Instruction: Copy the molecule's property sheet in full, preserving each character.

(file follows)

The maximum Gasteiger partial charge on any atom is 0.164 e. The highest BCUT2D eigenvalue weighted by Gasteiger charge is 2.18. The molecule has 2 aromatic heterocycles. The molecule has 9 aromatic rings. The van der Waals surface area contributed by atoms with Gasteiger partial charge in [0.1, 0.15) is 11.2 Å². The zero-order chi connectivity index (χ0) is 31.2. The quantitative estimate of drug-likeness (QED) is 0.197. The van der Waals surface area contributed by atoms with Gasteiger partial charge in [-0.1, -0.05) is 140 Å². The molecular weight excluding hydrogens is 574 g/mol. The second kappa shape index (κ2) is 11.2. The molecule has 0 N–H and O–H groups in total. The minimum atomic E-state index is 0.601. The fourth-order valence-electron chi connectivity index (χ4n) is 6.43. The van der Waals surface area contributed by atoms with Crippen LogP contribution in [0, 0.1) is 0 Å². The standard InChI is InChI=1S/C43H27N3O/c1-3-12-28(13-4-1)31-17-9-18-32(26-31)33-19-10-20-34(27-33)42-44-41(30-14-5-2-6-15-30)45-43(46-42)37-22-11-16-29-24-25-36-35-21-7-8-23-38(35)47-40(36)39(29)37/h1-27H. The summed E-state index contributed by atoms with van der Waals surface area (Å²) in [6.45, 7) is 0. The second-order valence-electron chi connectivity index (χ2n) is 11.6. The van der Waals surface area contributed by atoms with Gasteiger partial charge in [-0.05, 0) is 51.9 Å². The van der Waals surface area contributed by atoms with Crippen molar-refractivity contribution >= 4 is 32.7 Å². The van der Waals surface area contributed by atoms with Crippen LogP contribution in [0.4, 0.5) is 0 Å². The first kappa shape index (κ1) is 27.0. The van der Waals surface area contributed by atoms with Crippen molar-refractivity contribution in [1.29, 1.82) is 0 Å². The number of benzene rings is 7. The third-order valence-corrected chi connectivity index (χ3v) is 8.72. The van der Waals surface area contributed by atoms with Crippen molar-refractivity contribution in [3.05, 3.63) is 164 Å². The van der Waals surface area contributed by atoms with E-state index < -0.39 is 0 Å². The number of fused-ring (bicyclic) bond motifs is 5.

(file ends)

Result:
The maximum Gasteiger partial charge on any atom is 0.164 e. The highest BCUT2D eigenvalue weighted by Gasteiger charge is 2.18. The molecule has 2 aromatic heterocycles. The molecule has 9 aromatic rings. The van der Waals surface area contributed by atoms with Gasteiger partial charge in [0.1, 0.15) is 11.2 Å². The zero-order chi connectivity index (χ0) is 31.2. The quantitative estimate of drug-likeness (QED) is 0.197. The van der Waals surface area contributed by atoms with Gasteiger partial charge in [-0.1, -0.05) is 140 Å². The molecular weight excluding hydrogens is 574 g/mol. The second kappa shape index (κ2) is 11.2. The molecule has 0 N–H and O–H groups in total. The minimum atomic E-state index is 0.601. The fourth-order valence-electron chi connectivity index (χ4n) is 6.43. The van der Waals surface area contributed by atoms with Crippen LogP contribution in [0, 0.1) is 0 Å². The standard InChI is InChI=1S/C43H27N3O/c1-3-12-28(13-4-1)31-17-9-18-32(26-31)33-19-10-20-34(27-33)42-44-41(30-14-5-2-6-15-30)45-43(46-42)37-22-11-16-29-24-25-36-35-21-7-8-23-38(35)47-40(36)39(29)37/h1-27H. The summed E-state index contributed by atoms with van der Waals surface area (Å²) in [6.45, 7) is 0. The second-order valence-electron chi connectivity index (χ2n) is 11.6. The van der Waals surface area contributed by atoms with Gasteiger partial charge in [-0.05, 0) is 51.9 Å². The van der Waals surface area contributed by atoms with Crippen molar-refractivity contribution >= 4 is 32.7 Å². The van der Waals surface area contributed by atoms with Crippen LogP contribution in [0.4, 0.5) is 0 Å². The first kappa shape index (κ1) is 27.0. The van der Waals surface area contributed by atoms with Crippen molar-refractivity contribution in [1.29, 1.82) is 0 Å². The number of benzene rings is 7. The third-order valence-corrected chi connectivity index (χ3v) is 8.72. The van der Waals surface area contributed by atoms with Crippen molar-refractivity contribution in [3.05, 3.63) is 164 Å². The van der Waals surface area contributed by atoms with E-state index < -0.39 is 0 Å². The number of fused-ring (bicyclic) bond motifs is 5.